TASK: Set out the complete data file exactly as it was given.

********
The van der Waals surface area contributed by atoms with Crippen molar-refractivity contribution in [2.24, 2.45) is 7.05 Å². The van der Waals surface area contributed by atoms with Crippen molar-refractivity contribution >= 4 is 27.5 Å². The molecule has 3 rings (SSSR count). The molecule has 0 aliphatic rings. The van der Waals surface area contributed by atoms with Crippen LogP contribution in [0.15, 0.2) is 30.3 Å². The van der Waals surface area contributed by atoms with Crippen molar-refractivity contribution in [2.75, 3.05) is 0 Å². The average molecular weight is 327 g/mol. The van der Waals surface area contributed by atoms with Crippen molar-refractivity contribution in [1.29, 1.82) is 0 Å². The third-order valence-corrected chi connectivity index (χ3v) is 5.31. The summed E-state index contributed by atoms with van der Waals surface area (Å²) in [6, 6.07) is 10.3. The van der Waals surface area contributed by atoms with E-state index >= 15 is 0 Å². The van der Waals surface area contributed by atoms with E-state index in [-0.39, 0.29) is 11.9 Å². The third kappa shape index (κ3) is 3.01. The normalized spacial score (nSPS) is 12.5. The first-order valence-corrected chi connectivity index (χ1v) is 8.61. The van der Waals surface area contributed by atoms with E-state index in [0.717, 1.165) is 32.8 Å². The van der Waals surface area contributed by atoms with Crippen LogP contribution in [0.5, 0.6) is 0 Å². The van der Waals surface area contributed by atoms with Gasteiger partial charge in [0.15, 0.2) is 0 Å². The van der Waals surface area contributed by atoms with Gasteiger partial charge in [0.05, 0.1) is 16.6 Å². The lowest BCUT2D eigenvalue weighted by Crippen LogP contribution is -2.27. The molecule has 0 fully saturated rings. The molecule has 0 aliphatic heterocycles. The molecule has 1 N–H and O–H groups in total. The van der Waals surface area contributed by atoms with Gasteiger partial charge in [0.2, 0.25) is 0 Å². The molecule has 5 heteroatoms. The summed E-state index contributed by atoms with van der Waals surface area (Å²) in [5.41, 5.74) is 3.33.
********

The van der Waals surface area contributed by atoms with Crippen molar-refractivity contribution in [2.24, 2.45) is 7.05 Å². The van der Waals surface area contributed by atoms with Crippen molar-refractivity contribution >= 4 is 27.5 Å². The molecule has 3 rings (SSSR count). The molecule has 0 aliphatic rings. The van der Waals surface area contributed by atoms with Crippen LogP contribution in [0.15, 0.2) is 30.3 Å². The van der Waals surface area contributed by atoms with Crippen molar-refractivity contribution in [2.75, 3.05) is 0 Å². The average molecular weight is 327 g/mol. The van der Waals surface area contributed by atoms with Crippen molar-refractivity contribution in [1.29, 1.82) is 0 Å². The third-order valence-corrected chi connectivity index (χ3v) is 5.31. The summed E-state index contributed by atoms with van der Waals surface area (Å²) in [6, 6.07) is 10.3. The van der Waals surface area contributed by atoms with E-state index >= 15 is 0 Å². The van der Waals surface area contributed by atoms with E-state index in [-0.39, 0.29) is 11.9 Å². The third kappa shape index (κ3) is 3.01. The normalized spacial score (nSPS) is 12.5. The first-order valence-corrected chi connectivity index (χ1v) is 8.61. The van der Waals surface area contributed by atoms with E-state index in [0.717, 1.165) is 32.8 Å². The van der Waals surface area contributed by atoms with Crippen LogP contribution in [0.5, 0.6) is 0 Å². The van der Waals surface area contributed by atoms with Gasteiger partial charge in [0.15, 0.2) is 0 Å². The van der Waals surface area contributed by atoms with Gasteiger partial charge in [0.05, 0.1) is 16.6 Å². The lowest BCUT2D eigenvalue weighted by Crippen LogP contribution is -2.27. The molecule has 0 fully saturated rings. The molecule has 0 aliphatic heterocycles. The molecule has 1 N–H and O–H groups in total. The van der Waals surface area contributed by atoms with Gasteiger partial charge in [0.2, 0.25) is 0 Å². The molecule has 5 heteroatoms. The summed E-state index contributed by atoms with van der Waals surface area (Å²) in [5.41, 5.74) is 3.33.